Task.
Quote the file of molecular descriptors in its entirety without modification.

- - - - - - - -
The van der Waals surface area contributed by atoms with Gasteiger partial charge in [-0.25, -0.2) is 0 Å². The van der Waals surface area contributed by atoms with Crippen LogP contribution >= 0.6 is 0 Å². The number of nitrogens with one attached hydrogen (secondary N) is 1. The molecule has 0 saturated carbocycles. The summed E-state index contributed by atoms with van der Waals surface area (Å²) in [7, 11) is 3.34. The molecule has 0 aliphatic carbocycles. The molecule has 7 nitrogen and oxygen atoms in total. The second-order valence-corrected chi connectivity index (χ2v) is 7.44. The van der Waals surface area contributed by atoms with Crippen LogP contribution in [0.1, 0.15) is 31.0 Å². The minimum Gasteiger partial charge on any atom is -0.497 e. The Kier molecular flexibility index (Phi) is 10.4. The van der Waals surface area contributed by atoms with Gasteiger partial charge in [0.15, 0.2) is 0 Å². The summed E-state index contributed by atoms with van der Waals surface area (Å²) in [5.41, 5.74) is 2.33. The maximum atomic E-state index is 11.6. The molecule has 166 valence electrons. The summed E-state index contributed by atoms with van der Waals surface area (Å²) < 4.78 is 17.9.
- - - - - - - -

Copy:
The van der Waals surface area contributed by atoms with Gasteiger partial charge in [-0.25, -0.2) is 0 Å². The van der Waals surface area contributed by atoms with Crippen LogP contribution >= 0.6 is 0 Å². The number of nitrogens with one attached hydrogen (secondary N) is 1. The molecule has 0 saturated carbocycles. The summed E-state index contributed by atoms with van der Waals surface area (Å²) in [7, 11) is 3.34. The molecule has 0 aliphatic carbocycles. The molecule has 7 nitrogen and oxygen atoms in total. The second-order valence-corrected chi connectivity index (χ2v) is 7.44. The van der Waals surface area contributed by atoms with Crippen LogP contribution in [0.1, 0.15) is 31.0 Å². The minimum Gasteiger partial charge on any atom is -0.497 e. The Kier molecular flexibility index (Phi) is 10.4. The van der Waals surface area contributed by atoms with Gasteiger partial charge in [0.15, 0.2) is 0 Å². The summed E-state index contributed by atoms with van der Waals surface area (Å²) in [5.41, 5.74) is 2.33. The maximum atomic E-state index is 11.6. The molecule has 166 valence electrons. The summed E-state index contributed by atoms with van der Waals surface area (Å²) < 4.78 is 17.9.